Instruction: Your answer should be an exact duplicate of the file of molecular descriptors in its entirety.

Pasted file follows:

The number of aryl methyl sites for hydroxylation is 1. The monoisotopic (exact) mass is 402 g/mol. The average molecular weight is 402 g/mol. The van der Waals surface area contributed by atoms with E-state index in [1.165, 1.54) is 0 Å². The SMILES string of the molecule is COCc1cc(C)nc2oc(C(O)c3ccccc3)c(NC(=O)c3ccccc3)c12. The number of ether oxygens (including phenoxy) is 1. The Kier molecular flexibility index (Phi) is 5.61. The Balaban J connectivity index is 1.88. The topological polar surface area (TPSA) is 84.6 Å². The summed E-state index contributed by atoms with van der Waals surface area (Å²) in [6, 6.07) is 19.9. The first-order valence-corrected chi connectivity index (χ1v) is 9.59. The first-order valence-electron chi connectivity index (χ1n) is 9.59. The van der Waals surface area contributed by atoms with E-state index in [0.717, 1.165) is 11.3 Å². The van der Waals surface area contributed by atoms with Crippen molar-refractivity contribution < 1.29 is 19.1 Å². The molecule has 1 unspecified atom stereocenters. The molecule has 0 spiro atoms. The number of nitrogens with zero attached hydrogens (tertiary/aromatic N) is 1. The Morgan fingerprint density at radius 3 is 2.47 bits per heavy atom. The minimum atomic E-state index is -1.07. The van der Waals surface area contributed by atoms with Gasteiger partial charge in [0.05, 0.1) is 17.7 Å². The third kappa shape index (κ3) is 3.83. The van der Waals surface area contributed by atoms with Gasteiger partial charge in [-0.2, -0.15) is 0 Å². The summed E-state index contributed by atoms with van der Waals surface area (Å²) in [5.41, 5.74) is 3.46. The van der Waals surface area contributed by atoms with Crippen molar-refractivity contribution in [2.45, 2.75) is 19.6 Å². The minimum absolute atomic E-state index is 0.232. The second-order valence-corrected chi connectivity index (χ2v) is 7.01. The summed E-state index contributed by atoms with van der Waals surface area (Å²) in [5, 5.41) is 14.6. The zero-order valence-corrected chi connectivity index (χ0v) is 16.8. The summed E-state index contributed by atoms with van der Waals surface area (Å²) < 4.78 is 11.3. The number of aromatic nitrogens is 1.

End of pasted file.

The number of aryl methyl sites for hydroxylation is 1. The monoisotopic (exact) mass is 402 g/mol. The average molecular weight is 402 g/mol. The van der Waals surface area contributed by atoms with E-state index in [1.165, 1.54) is 0 Å². The SMILES string of the molecule is COCc1cc(C)nc2oc(C(O)c3ccccc3)c(NC(=O)c3ccccc3)c12. The number of ether oxygens (including phenoxy) is 1. The Kier molecular flexibility index (Phi) is 5.61. The Balaban J connectivity index is 1.88. The topological polar surface area (TPSA) is 84.6 Å². The summed E-state index contributed by atoms with van der Waals surface area (Å²) in [6, 6.07) is 19.9. The first-order valence-corrected chi connectivity index (χ1v) is 9.59. The first-order valence-electron chi connectivity index (χ1n) is 9.59. The van der Waals surface area contributed by atoms with E-state index in [0.717, 1.165) is 11.3 Å². The van der Waals surface area contributed by atoms with Crippen molar-refractivity contribution < 1.29 is 19.1 Å². The molecule has 1 unspecified atom stereocenters. The molecule has 0 spiro atoms. The number of nitrogens with zero attached hydrogens (tertiary/aromatic N) is 1. The Morgan fingerprint density at radius 3 is 2.47 bits per heavy atom. The minimum atomic E-state index is -1.07. The van der Waals surface area contributed by atoms with Gasteiger partial charge in [0.05, 0.1) is 17.7 Å². The third kappa shape index (κ3) is 3.83. The van der Waals surface area contributed by atoms with Gasteiger partial charge in [-0.2, -0.15) is 0 Å². The summed E-state index contributed by atoms with van der Waals surface area (Å²) in [5.41, 5.74) is 3.46. The van der Waals surface area contributed by atoms with Crippen molar-refractivity contribution in [2.45, 2.75) is 19.6 Å². The minimum absolute atomic E-state index is 0.232. The second-order valence-corrected chi connectivity index (χ2v) is 7.01. The summed E-state index contributed by atoms with van der Waals surface area (Å²) in [5, 5.41) is 14.6. The zero-order valence-corrected chi connectivity index (χ0v) is 16.8. The summed E-state index contributed by atoms with van der Waals surface area (Å²) < 4.78 is 11.3. The number of aromatic nitrogens is 1.